How’s your 401k doing after 2022? For retirement-age Americans, not so well

In the world of retirement savings, younger investors have largely recovered from the market turmoil of 2022. Older investors have not.

By the midpoint of 2023, the average millennial saver had made up all of their losses from the previous year, according to data from Fidelity Investments. The average 401(k) balance for millennials stood at $48,300 through June 30, up from $48,000 at the close of 2021.

Baby boomers, by contrast, remain underwater. The average 401(k) account for boomers held $220,900 at the end of June, compared with $249,700 at the end of 2021.

Last year “was an extremely difficult year for investors,” said Catherine Collinson, CEO and president of the nonprofit Transamerica Institute and Transamerica Center for Retirement Studies.

Stocks have moved plenty in 2023, if not necessarily up. The Dow Jones Industrial Average is trading in the 33,000 range, near where it started the year.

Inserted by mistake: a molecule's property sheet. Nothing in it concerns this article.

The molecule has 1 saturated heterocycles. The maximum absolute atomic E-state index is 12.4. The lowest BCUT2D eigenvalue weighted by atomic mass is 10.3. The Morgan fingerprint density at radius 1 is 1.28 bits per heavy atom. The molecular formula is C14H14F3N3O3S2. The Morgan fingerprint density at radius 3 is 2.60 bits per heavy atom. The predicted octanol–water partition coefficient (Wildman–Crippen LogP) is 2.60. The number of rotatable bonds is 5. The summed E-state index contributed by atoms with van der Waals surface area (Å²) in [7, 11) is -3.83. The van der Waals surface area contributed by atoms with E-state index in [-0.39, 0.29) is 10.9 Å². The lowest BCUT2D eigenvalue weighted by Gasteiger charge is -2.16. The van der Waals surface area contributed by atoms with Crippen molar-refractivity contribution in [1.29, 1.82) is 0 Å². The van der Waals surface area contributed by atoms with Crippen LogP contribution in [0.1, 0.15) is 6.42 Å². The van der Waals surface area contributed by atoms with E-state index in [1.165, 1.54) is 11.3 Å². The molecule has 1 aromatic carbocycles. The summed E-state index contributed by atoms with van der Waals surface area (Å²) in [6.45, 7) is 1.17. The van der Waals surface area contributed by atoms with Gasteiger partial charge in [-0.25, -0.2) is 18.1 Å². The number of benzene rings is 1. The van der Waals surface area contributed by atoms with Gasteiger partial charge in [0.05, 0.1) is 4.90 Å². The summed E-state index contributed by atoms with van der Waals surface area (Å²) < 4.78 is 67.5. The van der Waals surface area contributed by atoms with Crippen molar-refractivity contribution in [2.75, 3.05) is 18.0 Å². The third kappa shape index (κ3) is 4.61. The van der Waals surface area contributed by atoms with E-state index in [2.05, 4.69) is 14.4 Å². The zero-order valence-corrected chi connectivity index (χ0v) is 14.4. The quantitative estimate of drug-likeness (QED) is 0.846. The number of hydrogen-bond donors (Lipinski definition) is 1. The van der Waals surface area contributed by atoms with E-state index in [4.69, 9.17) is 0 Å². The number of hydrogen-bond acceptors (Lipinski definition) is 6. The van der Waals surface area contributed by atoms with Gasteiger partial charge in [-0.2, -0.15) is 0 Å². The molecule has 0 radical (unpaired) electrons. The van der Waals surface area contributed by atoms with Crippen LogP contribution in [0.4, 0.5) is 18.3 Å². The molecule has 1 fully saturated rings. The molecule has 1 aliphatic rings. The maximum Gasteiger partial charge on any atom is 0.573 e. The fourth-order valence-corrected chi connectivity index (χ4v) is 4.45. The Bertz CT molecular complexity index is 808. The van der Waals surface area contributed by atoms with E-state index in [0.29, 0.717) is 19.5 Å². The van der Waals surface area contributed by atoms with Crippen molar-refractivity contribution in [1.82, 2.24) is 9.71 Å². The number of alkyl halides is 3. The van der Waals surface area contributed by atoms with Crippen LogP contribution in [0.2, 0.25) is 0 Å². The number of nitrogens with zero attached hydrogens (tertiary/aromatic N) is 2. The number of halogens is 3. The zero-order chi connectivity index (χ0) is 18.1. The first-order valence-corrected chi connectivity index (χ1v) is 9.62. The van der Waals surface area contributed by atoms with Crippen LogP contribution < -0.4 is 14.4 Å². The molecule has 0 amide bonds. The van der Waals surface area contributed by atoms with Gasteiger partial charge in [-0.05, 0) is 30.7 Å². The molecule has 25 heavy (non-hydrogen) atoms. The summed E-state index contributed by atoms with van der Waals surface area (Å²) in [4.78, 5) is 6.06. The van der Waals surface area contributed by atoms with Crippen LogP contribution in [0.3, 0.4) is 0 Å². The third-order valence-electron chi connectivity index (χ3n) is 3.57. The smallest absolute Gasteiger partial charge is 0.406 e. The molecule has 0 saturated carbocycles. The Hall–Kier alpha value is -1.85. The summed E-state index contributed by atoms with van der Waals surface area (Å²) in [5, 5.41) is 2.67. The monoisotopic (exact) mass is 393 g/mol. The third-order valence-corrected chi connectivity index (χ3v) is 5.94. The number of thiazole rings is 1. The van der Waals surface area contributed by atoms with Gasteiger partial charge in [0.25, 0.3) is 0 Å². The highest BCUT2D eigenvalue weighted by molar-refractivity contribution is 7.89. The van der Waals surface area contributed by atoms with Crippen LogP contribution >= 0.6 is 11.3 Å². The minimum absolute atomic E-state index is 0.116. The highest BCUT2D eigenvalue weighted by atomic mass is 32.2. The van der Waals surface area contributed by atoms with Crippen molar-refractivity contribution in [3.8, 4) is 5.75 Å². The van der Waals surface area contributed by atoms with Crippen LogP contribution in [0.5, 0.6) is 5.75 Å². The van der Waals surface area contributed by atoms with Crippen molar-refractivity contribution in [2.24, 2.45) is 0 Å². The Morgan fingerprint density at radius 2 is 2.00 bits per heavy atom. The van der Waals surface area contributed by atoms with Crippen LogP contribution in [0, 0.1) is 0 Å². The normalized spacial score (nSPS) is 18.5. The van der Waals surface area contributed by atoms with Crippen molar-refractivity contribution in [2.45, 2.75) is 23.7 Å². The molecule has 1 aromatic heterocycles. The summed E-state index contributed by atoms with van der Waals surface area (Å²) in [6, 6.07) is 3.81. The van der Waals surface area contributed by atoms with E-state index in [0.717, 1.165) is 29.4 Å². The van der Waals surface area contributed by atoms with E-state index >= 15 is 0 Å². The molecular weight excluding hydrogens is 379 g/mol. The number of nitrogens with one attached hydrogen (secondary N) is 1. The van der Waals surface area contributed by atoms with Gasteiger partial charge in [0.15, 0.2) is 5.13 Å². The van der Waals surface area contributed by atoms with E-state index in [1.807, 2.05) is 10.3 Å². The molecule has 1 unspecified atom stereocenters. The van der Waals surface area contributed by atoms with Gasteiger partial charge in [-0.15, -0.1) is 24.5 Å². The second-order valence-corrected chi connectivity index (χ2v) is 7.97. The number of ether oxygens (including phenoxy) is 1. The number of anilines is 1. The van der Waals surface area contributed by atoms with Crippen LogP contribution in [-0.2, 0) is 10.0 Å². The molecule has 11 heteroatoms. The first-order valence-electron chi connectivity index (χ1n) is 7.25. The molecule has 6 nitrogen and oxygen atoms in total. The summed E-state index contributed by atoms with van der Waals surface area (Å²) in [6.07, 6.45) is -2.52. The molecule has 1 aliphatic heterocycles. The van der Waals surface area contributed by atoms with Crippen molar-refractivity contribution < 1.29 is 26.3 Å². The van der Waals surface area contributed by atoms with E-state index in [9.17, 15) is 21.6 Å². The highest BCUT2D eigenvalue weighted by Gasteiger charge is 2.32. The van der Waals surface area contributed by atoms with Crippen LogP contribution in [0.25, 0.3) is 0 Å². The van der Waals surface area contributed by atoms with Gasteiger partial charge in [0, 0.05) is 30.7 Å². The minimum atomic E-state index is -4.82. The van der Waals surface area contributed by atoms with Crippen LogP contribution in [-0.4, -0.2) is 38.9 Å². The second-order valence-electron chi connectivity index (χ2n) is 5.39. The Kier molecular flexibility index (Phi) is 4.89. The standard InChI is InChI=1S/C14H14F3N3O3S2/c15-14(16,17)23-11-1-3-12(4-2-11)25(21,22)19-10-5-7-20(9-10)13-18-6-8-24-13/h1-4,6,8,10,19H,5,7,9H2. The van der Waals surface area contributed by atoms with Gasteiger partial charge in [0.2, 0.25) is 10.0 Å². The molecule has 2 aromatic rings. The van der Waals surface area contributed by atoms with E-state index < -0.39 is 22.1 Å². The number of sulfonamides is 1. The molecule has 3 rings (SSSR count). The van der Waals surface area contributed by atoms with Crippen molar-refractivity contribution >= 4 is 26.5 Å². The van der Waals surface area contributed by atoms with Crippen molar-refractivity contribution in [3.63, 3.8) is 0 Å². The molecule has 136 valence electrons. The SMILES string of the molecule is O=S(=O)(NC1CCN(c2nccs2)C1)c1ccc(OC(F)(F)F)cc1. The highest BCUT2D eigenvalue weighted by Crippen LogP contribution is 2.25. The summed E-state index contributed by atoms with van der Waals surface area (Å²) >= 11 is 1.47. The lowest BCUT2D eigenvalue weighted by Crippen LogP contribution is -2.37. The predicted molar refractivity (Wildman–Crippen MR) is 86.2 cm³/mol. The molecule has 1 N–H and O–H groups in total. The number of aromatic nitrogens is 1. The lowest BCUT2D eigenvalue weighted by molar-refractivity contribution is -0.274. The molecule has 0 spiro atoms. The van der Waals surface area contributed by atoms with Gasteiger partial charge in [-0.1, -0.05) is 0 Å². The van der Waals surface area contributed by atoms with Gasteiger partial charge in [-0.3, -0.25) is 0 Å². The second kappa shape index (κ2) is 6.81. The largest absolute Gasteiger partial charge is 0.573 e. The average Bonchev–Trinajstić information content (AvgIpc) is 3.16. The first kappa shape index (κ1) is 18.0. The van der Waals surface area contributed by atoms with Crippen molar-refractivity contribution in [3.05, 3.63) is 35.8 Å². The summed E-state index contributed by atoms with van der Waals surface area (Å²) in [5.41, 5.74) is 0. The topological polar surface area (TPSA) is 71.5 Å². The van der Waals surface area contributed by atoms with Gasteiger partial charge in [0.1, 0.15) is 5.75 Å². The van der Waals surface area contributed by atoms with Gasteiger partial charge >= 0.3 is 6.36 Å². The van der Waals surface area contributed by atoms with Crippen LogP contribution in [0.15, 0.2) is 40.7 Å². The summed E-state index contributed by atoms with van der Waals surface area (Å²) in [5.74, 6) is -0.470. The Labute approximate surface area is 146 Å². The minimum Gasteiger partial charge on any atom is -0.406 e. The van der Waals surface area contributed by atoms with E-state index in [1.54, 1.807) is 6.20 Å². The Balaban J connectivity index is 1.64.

“There was supposed to be a rally,” said Lili Vasileff, a certified financial planner in Greenwich, Connecticut. “It hasn’t happened. If anything, it’s fizzled.”

But older investors have faced a unique challenge this year: recovering from last year, when both stocks and bonds took a bath.

The worst year ever for stocks and bonds?

Stocks shed 18.6% of their value in 2022, as measured by the S&P 500, a loss that swells to 25% after adjusting for inflation, according to a NASDAQ analysis.

Bonds lost 13.7% of their value, going by the Vanguard Total Bond Market Index. Inflation pushes that figure to 20%, the worst bond return in 97 years, according to NASDAQ.

A quick primer: Companies and governments issue bonds to raise money from investors. Bonds reward buyers with interest payments. The value of a bond rises and falls with its appeal to investors. If the market price goes up, the yield in interest goes down, and vice-versa. Returns on bond funds, such as the Vanguard index fund, depend on both the market price of the bonds in the fund and interest income payments.

Bonds serve as a hedge against stocks. Bond values are comparatively stable, and they tend to rise when stocks fall.

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